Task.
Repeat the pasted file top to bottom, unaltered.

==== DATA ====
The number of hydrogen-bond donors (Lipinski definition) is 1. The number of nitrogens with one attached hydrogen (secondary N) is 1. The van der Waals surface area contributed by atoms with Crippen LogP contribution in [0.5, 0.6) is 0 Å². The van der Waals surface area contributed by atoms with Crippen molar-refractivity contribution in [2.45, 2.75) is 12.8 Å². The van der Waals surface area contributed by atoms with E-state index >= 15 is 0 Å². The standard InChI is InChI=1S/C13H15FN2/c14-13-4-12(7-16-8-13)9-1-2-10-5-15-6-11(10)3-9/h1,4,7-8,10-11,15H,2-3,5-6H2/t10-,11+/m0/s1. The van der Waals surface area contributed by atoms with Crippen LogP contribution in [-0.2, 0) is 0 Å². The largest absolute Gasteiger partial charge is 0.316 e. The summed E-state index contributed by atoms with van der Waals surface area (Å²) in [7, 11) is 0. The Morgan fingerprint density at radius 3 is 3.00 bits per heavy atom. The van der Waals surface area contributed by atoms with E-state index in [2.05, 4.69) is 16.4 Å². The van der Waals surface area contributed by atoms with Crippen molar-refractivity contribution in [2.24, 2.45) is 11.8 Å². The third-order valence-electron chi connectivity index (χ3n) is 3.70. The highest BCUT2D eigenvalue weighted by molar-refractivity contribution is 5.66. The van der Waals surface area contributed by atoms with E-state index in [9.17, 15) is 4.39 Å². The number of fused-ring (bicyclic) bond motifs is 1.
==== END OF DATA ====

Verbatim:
The number of hydrogen-bond donors (Lipinski definition) is 1. The number of nitrogens with one attached hydrogen (secondary N) is 1. The van der Waals surface area contributed by atoms with Crippen LogP contribution in [0.5, 0.6) is 0 Å². The van der Waals surface area contributed by atoms with Crippen molar-refractivity contribution in [2.45, 2.75) is 12.8 Å². The van der Waals surface area contributed by atoms with E-state index >= 15 is 0 Å². The standard InChI is InChI=1S/C13H15FN2/c14-13-4-12(7-16-8-13)9-1-2-10-5-15-6-11(10)3-9/h1,4,7-8,10-11,15H,2-3,5-6H2/t10-,11+/m0/s1. The van der Waals surface area contributed by atoms with Crippen LogP contribution in [-0.2, 0) is 0 Å². The largest absolute Gasteiger partial charge is 0.316 e. The summed E-state index contributed by atoms with van der Waals surface area (Å²) in [7, 11) is 0. The Morgan fingerprint density at radius 3 is 3.00 bits per heavy atom. The van der Waals surface area contributed by atoms with E-state index in [2.05, 4.69) is 16.4 Å². The van der Waals surface area contributed by atoms with Crippen molar-refractivity contribution in [2.24, 2.45) is 11.8 Å². The third-order valence-electron chi connectivity index (χ3n) is 3.70. The highest BCUT2D eigenvalue weighted by molar-refractivity contribution is 5.66. The van der Waals surface area contributed by atoms with E-state index in [9.17, 15) is 4.39 Å². The number of fused-ring (bicyclic) bond motifs is 1.